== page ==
Cooking fell entirely on me when I decided to stay home with my kids about 20 years ago. Splitting household chores becomes impractical when one person is working at least 60 hours a week and carrying the full burden of the family’s finances. It wasn’t practical for him to cook when he was arriving home between 7 and 7:30 every night.

My evolution into chief cook was gradual, sort of like the weight that accumulates around your hips after age 50. Slowly and steadily, I took on the role of primary cook while he became the main breadwinner. I remained a freelance writer, but my “career” was not how I’d envisioned things back at my liberal arts women’s college.

I take comfort in the fact that some of my most liberal and full-time working friends are also the primary, um only, cooks in their house. Their husbands wait until they walk in the door late at night and ask, “What’s for dinner?” too. But I hoped I’d do better with my son, raising a guy who knows his way around the kitchen.

I didn’t realize my oversight until my friend’s son cooked steak and roasted butternut squash and Brussels sprouts, even asking everyone how we’d like our steak cooked. When I suggested that my son make a similar meal for us, he waved me off.

“He just threw a couple of steaks on the grill,” he said. “What’s the big deal?”

You could say I spoiled my kids, but that doesn’t fully explain it. Our 17-year-old daughter cooks and bakes, and has been doing so for years. Some of it is necessity: she’s the most finicky eater I’ve ever met, and often doesn’t want to eat what I’m making. But sometimes she thrills me and makes enough zucchini noodles and sauce for all of us, and it’s such a relief to have a night off.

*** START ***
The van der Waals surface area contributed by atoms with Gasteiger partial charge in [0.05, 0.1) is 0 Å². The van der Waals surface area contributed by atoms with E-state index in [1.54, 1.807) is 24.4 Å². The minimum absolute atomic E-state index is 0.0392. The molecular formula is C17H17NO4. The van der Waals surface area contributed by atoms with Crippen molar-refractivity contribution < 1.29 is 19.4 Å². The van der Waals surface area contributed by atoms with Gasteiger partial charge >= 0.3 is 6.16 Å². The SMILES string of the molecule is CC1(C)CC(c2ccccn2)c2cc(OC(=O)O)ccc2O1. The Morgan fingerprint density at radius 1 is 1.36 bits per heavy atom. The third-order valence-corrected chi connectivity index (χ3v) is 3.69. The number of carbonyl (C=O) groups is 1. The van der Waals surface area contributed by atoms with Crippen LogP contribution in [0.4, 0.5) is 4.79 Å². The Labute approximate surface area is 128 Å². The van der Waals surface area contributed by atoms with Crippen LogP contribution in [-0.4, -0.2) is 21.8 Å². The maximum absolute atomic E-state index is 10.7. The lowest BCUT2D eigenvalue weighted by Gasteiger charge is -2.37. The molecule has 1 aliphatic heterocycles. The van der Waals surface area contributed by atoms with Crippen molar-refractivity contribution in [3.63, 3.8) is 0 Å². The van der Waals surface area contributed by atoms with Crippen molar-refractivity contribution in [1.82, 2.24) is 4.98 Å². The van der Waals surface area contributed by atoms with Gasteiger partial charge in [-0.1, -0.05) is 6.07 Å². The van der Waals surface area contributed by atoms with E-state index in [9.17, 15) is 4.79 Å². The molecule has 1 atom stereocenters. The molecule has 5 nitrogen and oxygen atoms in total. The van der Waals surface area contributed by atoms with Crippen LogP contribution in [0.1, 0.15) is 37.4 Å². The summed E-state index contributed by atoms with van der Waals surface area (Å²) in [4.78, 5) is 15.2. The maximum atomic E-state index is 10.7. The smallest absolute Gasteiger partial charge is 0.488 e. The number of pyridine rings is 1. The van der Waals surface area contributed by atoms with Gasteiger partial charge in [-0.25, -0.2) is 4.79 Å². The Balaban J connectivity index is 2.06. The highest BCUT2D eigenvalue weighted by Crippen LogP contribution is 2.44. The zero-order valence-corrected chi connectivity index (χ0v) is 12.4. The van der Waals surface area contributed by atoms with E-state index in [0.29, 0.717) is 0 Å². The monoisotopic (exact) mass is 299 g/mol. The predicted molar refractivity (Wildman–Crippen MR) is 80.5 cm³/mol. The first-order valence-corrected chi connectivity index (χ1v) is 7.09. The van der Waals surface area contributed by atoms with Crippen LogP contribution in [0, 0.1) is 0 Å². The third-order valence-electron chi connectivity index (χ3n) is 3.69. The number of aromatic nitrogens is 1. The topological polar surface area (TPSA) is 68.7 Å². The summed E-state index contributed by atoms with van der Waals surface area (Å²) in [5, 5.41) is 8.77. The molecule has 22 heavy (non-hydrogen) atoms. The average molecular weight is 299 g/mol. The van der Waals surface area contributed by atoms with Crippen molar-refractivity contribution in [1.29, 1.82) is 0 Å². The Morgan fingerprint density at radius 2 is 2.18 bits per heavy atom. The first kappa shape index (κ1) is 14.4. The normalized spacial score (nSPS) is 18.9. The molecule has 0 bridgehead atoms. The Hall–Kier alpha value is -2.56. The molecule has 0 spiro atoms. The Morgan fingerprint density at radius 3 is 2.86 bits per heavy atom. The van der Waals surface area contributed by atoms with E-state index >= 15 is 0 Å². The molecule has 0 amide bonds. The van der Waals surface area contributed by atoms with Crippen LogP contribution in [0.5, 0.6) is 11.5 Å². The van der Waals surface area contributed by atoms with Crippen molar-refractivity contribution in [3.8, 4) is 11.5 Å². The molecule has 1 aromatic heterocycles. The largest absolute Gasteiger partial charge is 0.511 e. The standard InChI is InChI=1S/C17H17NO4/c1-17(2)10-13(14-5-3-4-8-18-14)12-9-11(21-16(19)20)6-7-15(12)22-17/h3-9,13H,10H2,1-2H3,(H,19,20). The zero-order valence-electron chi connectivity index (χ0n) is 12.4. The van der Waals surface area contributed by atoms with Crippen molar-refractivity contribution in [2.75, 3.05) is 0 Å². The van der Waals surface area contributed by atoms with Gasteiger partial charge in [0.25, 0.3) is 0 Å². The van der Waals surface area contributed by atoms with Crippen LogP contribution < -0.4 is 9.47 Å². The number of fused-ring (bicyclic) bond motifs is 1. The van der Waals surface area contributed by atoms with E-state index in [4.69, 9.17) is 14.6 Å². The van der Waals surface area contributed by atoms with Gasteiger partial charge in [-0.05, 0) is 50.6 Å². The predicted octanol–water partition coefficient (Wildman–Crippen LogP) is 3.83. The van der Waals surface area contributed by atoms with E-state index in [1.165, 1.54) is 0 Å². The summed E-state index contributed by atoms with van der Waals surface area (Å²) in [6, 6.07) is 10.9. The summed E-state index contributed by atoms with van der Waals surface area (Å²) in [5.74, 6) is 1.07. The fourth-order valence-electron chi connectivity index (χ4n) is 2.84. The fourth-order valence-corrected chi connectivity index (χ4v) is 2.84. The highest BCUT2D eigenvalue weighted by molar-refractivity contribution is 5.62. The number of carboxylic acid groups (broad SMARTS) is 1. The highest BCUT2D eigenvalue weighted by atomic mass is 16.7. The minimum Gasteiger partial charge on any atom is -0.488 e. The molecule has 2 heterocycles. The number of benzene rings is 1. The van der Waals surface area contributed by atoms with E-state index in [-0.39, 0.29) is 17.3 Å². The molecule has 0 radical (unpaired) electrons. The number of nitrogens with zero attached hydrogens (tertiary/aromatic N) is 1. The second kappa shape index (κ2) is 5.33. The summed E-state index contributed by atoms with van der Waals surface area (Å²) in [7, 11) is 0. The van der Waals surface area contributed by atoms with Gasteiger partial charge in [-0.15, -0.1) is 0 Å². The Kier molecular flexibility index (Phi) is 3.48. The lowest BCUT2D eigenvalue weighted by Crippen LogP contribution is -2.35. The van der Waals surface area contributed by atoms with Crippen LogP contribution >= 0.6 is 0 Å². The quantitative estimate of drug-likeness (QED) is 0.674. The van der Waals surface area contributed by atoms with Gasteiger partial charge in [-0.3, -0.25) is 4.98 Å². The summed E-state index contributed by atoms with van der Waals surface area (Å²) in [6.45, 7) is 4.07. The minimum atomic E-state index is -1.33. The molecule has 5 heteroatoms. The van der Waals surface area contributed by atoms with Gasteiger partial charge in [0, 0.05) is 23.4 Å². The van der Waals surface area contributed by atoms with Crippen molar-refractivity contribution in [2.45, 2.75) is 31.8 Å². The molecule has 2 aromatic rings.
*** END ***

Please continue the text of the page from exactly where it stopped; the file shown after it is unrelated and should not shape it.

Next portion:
Our son has no interest in cooking, unless ramen noodles, canned soup and microwave popcorn count. He’s never been terribly interested in food, even as a baby. I used to call my mom in tears when I’d make and throw out 21 meals every week during his first two years of life. I’m not entirely sure how he’s gotten to be the size he is, but I guess he got some nutrients along the way.

It’s only with hindsight that I realize I dropped the ball. If I could do things over, I’d spend less time at my son’s tennis matches, and more time with him in the kitchen. I’d teach him knife skills, how to marinate meat, how to make a hearty soup and how to bake a potato so it doesn’t come out like a rock. I’d teach him how to pick out eggplants (always pick the lightest ones for the fewest seeds), how to grill fish and how to bake and frost cupcakes.

Fortunately, it’s not too late. He’s only a college junior, so I still have time to show him the ropes. And somehow, I think RBG would approve.


Alone Time


Photo courtesy of

Ever since I watched Lady Gaga’s documentary Five Foot Two on Netflix, I’ve been dying to see A Star is Born.

Gaga got the gig during the filming of the documentary, and I was anxious to see how it turned out. I was also curious to see her without her wacky costumes and make-up, which often detract from her beauty and incredible voice.